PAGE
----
Ivan Berend, Distinguished Professor of History, retired last week at the age of 85 after teaching at UCLA for 25 years. He was honored by his department and the Center for European and Eurasian Studies during a ceremony on May 5, just days after the 70th anniversary of his liberation from a German concentration camp on April 29, 1945.

Born in Hungary in 1930, Berend was sent to the Dachau concentration camp when he was 14. Following his liberation from the camp by the American army, he returned to Hungary. In the 1950s, he earned his bachelor and doctoral degrees in economics and history from the Budapest University of Economics, where he went on to become a full professor and eventually the chancellor of the university. 

Berend was a key figure in Hungary’s transition from communism, which he described in his memoir, “History in My Life: A Memoir in Three Eras” (Central European University Press, 2009). He has earned membership in seven national academies of science, including those of Hungary, Great Britain and the United States. He served as president of the Hungarian Academy of Sciences from 1985 until 1990.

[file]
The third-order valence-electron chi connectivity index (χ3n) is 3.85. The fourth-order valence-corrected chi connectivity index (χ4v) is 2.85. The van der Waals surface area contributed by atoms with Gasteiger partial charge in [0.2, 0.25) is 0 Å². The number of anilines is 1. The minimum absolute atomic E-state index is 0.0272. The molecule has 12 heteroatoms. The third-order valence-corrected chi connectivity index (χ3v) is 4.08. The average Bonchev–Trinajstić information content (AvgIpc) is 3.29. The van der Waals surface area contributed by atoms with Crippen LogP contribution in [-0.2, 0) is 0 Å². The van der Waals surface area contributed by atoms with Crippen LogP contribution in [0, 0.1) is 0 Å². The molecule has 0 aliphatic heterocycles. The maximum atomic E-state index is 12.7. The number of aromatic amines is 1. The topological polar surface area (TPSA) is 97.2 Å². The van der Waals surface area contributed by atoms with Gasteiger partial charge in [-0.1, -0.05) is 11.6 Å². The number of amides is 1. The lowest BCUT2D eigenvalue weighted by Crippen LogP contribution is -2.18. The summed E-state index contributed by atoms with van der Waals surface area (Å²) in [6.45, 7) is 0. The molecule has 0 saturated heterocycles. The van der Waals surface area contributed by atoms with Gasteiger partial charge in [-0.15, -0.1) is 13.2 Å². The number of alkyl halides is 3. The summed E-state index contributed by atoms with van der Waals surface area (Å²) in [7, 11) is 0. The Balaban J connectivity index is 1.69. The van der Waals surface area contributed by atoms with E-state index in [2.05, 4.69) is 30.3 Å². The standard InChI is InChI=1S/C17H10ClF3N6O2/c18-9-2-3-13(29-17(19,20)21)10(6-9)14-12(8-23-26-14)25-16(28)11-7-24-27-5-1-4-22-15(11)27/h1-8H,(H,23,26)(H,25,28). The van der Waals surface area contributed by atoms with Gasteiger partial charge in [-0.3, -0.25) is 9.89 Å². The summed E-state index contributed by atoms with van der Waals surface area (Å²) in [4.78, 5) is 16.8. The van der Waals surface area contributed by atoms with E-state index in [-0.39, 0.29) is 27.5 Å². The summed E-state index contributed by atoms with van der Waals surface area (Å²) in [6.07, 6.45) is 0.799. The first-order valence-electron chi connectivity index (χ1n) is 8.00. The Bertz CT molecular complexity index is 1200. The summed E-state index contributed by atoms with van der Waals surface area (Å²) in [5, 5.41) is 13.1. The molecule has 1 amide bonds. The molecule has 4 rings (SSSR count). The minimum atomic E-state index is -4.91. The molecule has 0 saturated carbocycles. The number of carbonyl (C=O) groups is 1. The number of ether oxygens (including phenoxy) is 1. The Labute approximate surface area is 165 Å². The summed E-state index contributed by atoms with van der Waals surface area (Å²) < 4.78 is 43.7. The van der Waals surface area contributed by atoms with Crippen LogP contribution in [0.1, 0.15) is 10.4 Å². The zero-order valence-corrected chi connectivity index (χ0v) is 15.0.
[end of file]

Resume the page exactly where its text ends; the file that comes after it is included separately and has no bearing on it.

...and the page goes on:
A member of the UCLA faculty since 1990, Berend focuses on the social and economic history of 19th and 20th century Europe and has authored many books on economics, particularly the economics of central and eastern Europe. At UCLA, he also served for several years as director of the Center for European and Eurasian Studies.

Berend’s retirement celebration included remarks by history department chair David Myers and Gail Kligman, the current director of the Center for European and Eurasian Studies. Toasts in Berend’s honor were given by UCLA history professors Peter Reill, Robert Brenner and Ron Mellor, University of Washington professor Daniel Chirot, graduate student Grace Ballor and several others.